Beekeepers Sue Bayer & Syngenta for $400 Million Over Bee-Killing Pesticides

Beekeepers-are-suing-Pesticide-Manufacturers

A class action lawsuit was filed this week in the Ontario Superior Court on behalf of all Canadian Beekeepers. The claim is seeking over $400 Million in damages from Bayer Cropscience Inc., Syngenta Canada Inc., and their parent companies, makers of a widely used pesticide blamed for massive bee deaths.

See also: Over 30 Million Bees Found Dead In Elmwood Canada

You can read the full statement HERE.

Bayer maintains that the risk to bees from the pesticide is low although an international panel of 50 scientists working as the Task Force on Systemic Pesticides said they have conclusive evidence that two widely used pesticides are killing bees, other insects, and harming the environment, reports Global News.

Scientists said in June that a study of 800 research papers provides groundbreaking evidence that the pesticides are responsible for massive pollinator deaths which are essential for most crops.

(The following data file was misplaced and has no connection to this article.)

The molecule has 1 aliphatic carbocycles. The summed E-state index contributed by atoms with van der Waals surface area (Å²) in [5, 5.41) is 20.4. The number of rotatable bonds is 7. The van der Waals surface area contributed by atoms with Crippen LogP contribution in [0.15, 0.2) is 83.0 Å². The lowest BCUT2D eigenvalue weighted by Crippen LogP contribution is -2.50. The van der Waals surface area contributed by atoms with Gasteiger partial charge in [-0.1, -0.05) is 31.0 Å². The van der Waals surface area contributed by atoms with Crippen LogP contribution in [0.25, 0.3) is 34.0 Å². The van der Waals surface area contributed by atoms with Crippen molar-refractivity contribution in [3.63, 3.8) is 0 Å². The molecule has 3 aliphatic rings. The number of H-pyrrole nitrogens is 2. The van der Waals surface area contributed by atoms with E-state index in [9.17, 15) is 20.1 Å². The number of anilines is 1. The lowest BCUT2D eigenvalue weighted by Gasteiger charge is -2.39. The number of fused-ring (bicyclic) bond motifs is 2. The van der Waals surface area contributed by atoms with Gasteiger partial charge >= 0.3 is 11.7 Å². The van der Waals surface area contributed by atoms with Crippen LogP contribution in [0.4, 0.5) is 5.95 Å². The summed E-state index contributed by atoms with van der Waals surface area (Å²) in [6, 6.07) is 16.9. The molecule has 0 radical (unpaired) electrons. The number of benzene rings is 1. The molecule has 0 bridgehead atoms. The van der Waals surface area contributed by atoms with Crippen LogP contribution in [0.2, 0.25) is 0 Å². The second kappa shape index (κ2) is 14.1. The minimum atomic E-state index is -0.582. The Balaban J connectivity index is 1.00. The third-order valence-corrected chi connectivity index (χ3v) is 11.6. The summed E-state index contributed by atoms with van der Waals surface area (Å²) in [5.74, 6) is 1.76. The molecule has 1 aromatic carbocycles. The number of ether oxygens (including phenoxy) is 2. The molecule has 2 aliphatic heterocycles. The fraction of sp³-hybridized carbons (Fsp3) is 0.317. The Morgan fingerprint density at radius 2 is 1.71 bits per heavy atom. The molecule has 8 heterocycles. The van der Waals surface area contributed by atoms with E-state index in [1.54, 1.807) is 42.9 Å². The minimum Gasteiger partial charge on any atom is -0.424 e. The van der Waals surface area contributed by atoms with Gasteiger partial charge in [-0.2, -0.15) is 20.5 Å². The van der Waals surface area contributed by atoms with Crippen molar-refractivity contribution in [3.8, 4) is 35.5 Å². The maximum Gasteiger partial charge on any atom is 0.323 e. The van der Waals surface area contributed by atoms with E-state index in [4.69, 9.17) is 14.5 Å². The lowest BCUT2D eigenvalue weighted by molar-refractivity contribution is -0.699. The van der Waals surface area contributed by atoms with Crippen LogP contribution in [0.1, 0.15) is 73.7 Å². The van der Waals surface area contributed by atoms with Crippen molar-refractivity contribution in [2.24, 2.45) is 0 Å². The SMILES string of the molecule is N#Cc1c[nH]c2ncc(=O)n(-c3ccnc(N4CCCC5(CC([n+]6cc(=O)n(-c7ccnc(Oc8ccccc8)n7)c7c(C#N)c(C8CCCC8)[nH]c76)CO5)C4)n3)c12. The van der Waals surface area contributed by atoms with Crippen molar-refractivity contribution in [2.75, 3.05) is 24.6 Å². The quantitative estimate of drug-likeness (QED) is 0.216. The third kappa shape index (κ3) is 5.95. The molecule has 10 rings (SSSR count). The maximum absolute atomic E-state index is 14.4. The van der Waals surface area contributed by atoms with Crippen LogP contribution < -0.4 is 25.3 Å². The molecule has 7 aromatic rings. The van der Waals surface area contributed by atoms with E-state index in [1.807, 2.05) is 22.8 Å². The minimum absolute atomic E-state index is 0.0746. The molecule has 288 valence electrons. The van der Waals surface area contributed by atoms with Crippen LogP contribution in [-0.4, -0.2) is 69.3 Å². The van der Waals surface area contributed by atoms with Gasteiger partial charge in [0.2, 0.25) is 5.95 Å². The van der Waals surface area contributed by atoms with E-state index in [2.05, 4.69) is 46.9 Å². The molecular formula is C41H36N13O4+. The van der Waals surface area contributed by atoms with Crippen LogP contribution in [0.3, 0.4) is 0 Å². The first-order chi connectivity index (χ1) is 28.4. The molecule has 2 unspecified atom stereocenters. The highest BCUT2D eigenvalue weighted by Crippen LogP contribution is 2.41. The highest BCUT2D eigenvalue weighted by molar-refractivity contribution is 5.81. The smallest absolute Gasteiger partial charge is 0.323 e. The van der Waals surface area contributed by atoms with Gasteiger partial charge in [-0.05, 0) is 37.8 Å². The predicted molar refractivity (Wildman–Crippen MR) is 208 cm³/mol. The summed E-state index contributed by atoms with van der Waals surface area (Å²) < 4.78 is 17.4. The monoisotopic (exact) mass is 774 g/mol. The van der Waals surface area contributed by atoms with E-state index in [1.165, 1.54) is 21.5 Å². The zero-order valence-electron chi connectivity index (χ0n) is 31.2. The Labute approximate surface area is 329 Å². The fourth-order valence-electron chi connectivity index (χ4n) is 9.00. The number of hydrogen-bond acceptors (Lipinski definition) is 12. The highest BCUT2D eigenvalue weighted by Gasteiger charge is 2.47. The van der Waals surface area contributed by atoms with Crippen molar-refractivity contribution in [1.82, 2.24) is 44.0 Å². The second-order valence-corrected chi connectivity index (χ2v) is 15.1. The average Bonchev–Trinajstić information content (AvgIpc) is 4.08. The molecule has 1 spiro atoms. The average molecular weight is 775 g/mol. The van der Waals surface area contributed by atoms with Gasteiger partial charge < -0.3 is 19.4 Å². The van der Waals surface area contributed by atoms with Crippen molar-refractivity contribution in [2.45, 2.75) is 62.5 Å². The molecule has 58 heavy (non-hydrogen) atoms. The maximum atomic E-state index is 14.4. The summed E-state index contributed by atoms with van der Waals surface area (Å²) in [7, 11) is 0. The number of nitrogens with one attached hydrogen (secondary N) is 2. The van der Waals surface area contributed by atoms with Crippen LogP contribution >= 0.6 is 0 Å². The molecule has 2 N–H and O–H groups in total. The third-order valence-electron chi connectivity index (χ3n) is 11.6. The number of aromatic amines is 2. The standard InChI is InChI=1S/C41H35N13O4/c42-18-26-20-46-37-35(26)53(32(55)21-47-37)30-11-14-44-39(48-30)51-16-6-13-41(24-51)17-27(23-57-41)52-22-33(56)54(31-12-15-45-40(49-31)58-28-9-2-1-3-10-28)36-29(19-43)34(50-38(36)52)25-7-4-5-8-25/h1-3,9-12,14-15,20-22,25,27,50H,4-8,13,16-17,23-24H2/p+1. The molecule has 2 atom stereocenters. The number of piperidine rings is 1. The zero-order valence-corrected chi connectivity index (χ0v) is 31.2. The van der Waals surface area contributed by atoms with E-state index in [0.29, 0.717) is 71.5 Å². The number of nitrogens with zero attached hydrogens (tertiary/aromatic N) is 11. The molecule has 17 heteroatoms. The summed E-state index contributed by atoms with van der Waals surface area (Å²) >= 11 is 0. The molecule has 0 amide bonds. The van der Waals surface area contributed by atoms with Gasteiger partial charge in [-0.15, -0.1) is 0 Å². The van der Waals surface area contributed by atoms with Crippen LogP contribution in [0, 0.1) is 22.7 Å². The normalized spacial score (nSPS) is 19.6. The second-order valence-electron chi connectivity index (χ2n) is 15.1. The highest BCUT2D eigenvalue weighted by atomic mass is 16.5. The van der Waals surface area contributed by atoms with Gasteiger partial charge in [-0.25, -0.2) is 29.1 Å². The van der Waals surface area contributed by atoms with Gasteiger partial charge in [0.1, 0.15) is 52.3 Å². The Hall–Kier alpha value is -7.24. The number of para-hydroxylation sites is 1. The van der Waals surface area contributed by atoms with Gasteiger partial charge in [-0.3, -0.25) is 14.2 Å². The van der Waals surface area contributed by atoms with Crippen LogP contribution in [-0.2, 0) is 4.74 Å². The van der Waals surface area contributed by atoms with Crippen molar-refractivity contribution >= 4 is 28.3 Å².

The poisons in question are neonicotinoid pesticides, specifically those containing imidacloprid, clothianidin and thiomethoxam which are neurotoxins to insects. These chemicals are widely coated on crops such as corn, soybean and rapeseed (canola) in Canada to protect the plants from pests such as aphids.

According to CBC News,

Studies have shown that bees exposed to the pesticides have smaller colonies, fail to return to their hives, and may have trouble navigating. The pesticides were also found in 70 per cent of dead bees tested by Health Canada in 2013.

The neonicotinoid pesticides, which have been banned by the European Commission, are thought to be responsible for a 58 per cent death toll of bees in Ontario this past winter.

The lawsuit announced this week by The Ontario Beekeepers Association, is being lead by Sun Parlor Honey Ltd. and Munro Honey, two of Ontario’s largest honey producers.

They claim that the use of neonicotinoid pesticides resulted in:

  • Damage or death to beekeepers’ colonies and breeding stock.
  • Toxic, contaminated beeswax, honeycombs and hives.
  • A decrease in overall honey production.
  • A loss of profits and unrecoverable costs, such as an increase in labor and supply costs.

See also: List of Foods We Will Lose if We Don’t Save the Bees

Affected beekeepers who would like to join the suit are asked to contact Paula Lombardi at the London, Ont.-based law firm Siskinds LLP.

Source | RealFarmacy


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